Self-hatred. Guilt. Resentment. Paranoia. Hysteria. Overbearing Mother-Love. In this witty, insightful, and poignant book, Devorah Baum delves into fiction, film, memoir, and psychoanalysis to present a dazzlingly original exploration of a series of feelings famously associated with modern Jews. Reflecting on why Jews have so often been depicted, both by others and by themselves, as prone to "negative" feelings, she queries how negative these feelings really are. And as the pace of globalization leaves countless people feeling more marginalized, uprooted, and existentially threatened, she argues that such "Jewish" feelings are becoming increasingly common to us all.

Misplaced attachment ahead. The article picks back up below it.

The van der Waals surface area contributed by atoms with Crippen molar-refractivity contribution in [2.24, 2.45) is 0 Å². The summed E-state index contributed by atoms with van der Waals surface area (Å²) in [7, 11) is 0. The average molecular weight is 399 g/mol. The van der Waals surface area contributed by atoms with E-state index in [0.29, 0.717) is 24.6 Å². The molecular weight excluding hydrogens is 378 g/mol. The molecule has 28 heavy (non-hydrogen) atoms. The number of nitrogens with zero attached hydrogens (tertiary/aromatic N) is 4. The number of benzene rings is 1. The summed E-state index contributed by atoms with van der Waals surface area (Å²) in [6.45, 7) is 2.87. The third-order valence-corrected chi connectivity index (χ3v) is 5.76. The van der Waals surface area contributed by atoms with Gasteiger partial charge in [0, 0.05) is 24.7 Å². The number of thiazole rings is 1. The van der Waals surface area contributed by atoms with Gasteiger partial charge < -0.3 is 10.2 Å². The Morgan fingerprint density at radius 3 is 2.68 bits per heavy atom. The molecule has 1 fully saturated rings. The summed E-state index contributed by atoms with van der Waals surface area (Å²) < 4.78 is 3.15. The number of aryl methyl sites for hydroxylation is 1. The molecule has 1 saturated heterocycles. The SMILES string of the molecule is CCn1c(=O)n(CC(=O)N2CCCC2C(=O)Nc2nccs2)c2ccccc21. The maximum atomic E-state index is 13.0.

From Nuremberg to Hollywood: The Holocaust and the Courtroom in American Fictive Film

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From Nuremberg to Hollywood: The Holocaust and the Courtroom in Americ

James Jordan

From Nuremberg to Hollywood is a transformative book that explores the evolving relationship between the act of bearing witness to the Holocaust in the courtroom, and how this is perceived and imagined by American film. The book transforms the discipline by providing a cultural history of the intersection of the courtroom and the Holocaust in American film from 1944-2008, using case studies to question the ever-changing relationship between testimony, history, memory, truth, and film. The book seeks to understand how one of the most horrific and chaotic of events of the 20th century is contained and controlled by the strict demands of the courtroom and the courtroom film genre.

From Things Lost: Forgotten Letters and the Legacy of the Holocaust